X200 vs X250
Look & size
As you can see, even though the X200 is 16:10, the overall area is nearly the same; the thickness dropped significantly.
Maintenance - things changed and not for the good
Apparently these days you pull the complete bottom off a ThinkPad, similar to what I had to do with the Dell Latitude E6400. However, there's a catch: apart from the screws these covers are held together with dozens of small, plastic hooks. This is why you need the plastic plyer: if you use something hard, you'll damage the case... Whoever came up with this solution should have shipped a tool with the laptop, given these are business grade ones, so replacing a storage device should be daily routine.
The display bezel is without screws, which is fine. But the display itself is just sitting in there, also without screws! This was a pure shock for me: all laptops I ever took apart had their screens fixed at a few points.
I believe one of the reasons is that the panels are incredibly light, compared to my former experiences. Still, this left me in shock and eventually I added some double sided tape at the back, just a tiny amount, to prevent potential slips and shakes.
At least the replacement was easy, except learning that there's a hook holding the display cable in place. Raise that, otherwise it's not possible to remove the cable.
Once the bottom is removed, all the internals are accessible - and there are no more stabilizers, "bones", on might say, like the T60 has. In short: no rollcage. Yes, the case is sturdy, no crackings, nearly no warping on the bottom, tolerable warp on the top, but no rollcage.
Novels had been written about the mourning of The ThinkPad Keyboard: I long realized I'm not going to get them any more so I accepted my fate. Most tests say, the new, chiclet keyboard is great to type on: they are mostly true, but I have a few things to note.
keys are smaller, than the rest. I didn't realize by looking at photos. It's weird, but not particularly bad.
The F key are not F, but multimedia by default: this, surprisingly, I can live with. It might make my life harder, but I've been using an Apple keyboard at work for a month now, to get used to the feeling, it's not as terrible as I anticipated.
It's not spill-proof any more, no matter what videos or Lenovo marketing says. Zhere are no drain holes at the bottom, so whoever says it's spill proof, they don't understand that they're talking about. However, if I wanted a spill-proof machine, I would have bought a Panasonic Toughbook 11 which has IP certification.
Apart from these, it's an OK keyboard. It's nowhere close to the T60 MNB level, but it's not as terrible as it could have been. After using it for a few hours, I'm finding it rather comfortable. The layout is a bit annoying, but there's always xmodmap 12 .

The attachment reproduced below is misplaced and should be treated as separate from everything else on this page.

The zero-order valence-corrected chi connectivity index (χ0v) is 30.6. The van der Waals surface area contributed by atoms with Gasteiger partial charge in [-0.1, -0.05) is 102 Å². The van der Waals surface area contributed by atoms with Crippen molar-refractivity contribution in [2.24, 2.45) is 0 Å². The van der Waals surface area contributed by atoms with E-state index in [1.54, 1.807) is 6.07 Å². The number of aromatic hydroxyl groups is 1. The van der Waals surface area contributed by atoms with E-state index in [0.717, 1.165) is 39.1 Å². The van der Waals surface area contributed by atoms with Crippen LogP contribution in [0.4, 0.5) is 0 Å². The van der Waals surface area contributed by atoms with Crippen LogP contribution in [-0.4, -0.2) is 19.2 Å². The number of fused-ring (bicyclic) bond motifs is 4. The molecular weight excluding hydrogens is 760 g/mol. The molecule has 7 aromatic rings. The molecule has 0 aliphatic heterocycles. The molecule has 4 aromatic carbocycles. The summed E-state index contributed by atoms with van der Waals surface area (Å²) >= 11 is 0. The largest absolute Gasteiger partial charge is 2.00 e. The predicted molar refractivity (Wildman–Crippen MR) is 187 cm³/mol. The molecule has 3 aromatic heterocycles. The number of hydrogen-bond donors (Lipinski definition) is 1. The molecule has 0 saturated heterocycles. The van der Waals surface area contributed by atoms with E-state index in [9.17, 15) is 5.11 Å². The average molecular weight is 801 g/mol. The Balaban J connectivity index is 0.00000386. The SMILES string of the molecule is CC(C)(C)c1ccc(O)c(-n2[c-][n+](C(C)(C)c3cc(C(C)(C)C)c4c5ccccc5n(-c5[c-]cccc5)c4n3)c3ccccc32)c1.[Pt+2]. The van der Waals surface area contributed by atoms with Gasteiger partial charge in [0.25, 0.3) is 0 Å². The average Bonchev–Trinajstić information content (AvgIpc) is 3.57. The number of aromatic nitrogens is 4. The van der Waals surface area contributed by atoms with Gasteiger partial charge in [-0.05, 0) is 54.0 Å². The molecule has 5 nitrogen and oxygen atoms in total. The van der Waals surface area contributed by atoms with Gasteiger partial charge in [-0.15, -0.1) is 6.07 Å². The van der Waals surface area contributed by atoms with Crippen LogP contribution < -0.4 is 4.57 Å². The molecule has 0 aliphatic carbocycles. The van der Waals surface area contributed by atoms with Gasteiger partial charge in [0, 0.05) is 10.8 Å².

I've recently learned some madmen in China are making custom motherboards and hacked displays for X61, X220 and X230 models 15 , which looks incredibly promising but they are facing a significant problem with supplies. It also doesn't address the problem with ageing and used plastic, which will soon be another real issue.
Footnote: my history with laptops
DIGITAL, Compaq, HP
During the years I've had the luck to use some high-end laptops. I only got my hands on them when they got out of the usual, 3-5 years support, so, in other words, used. They were still way better than regular laptops you can buy from ordinary stores.
If I had to choose I'd say I loved the n600c the most. Maybe that's due to it's tragic end, me losing it by leaving it on a bus, maybe because it's blazing fast, short-lived 1GHz PIII Tualatin 20 processor, who knows, but I that's still my all time favourite. Built like a tank, silent, lovely, with one, tiny flaw: the headphone jack was made of steel and sometimes gave you a small electric shock, since it was located on the front.
In 2009 I started to work at offices and most of them gave me a working laptop. I had a brief experience with a bulky Acer and thankfully moved on to a ThinkPad T500 at my next workplace.
Acer, T500, E6400, T400, L412
For a brief time I had an Acer Travelmate - brilliant screen, bulky, heavy. I also had a ThinkPad L412, which is not worthy of the ThinkPad name, so I'll just move on from these.
One of the immediate differences between the brand new T500 21 and my previous nc6120 was the noise: none. The T500 was silent, even at full load, which, I believed at that time, is a new standard for new laptops - boy, I was wrong. It was a feature the Tx00/Xx00 line nailed and still is a rarity in 2017.
I used it for years, loved it, but eventually, changed jobs and the laptop stayed with the company. I looked around for something within affordable range, and I made a mistake: I fell in love with the looks if a Dell Latitude E6400 22 . I wrote about comparing the T400 and the E6400 23 and came to the conclusion that what I need and what I like is the ThinkPad T400 24 , not the Dell.
I still have the T400 I bought used in 2011. It's my current home server: 1+2 TB disk, built-in battery, SMS sending, always quiet - the only downsize is the display connector: DVI at best, even with a docking station. Unfortunately, the display backlight is dead in it, but for a server, it's still ideal.
And then I fell under the spell of 12".